From everything I’ve learned, Agile methodology sounds pretty great. I can’t wait to look for opportunities to use it at work. However, I know that Agile can’t be ideal for all situations, and it is important to know the pitfalls of working in Agile, too.
This article from LucidChart.com provides a look at 3 key disadvantages of Agile and how you can avoid them.
- Teams get easily sidetracked due to lack of processes. LucidChart suggests combating this by looking for ways to measure growth and keeping track of progress.
- Long-term projects suffer from incremental delivery. If you’re managing a project that takes longer than a few months and includes several complexities, incremental delivery might be tough. LucidChart recommends taking a disciplined approach to managing the backlog.
- The level of collaboration can be difficult to maintain. LucidChart points out that an effective way to manage your team is with a scrum board (visual representations of a current sprint). Keeping the team enthusiastic and positive is key, too.
“On the surface, Agile offers project managers a promising methodology for promoting faster project completion and a more efficient development process. But ultimately, it’s your willingness to adapt, be flexible, and collaborate with others that will make it work.”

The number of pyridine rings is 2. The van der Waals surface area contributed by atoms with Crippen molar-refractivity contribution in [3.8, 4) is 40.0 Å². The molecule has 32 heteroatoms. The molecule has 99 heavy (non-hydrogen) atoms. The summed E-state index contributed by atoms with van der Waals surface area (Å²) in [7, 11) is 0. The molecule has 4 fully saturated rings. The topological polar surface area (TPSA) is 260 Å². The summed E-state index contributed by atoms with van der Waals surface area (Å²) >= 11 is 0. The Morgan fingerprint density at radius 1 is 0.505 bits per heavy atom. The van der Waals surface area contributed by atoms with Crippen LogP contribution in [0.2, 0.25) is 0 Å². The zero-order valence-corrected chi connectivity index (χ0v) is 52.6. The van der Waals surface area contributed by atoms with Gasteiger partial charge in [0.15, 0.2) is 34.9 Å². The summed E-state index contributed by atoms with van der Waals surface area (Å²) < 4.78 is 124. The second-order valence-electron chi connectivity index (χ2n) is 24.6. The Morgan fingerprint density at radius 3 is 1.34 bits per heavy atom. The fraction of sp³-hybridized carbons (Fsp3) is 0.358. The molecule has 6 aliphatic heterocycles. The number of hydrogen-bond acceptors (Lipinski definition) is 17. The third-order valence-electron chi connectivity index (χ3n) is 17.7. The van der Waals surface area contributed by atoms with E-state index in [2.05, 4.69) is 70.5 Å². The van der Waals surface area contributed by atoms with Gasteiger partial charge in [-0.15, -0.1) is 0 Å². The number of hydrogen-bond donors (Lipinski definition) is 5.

I think that it’s a good idea to start off with a methodology you want to emulate for a project, and then customize as needed. You might find that your project won’t be best suited for any one methodology to a t, but rather a mixed methodology process might be the best option.
Two instances of mixed methodologies are a “Hybrid” Agile approach and a “Blended” Agile approach.
Blended Agile “is the combination of two or more established Agile methods, techniques, or frameworks.” (agilealliance.org) This approach makes sense for those who are already very familiar with Agile.
An easier approach for people who haven’t mastered all of the techniques of Agile would be the Hybrid Agile approach. Hybrid Agile “is the combination of Agile methods with other non-Agile techniques.” (agilealliance.org)
The type of methodology you choose to use for your project will depend on your goals and what your team is trying to accomplish. There are endless types of methodologies out there. The important thing to remember is that there is not a “one size fits all” approach, and careful considerations of your goals and your teams’ skills and capabilities will drive what methodology (or methodologies) you end up choosing.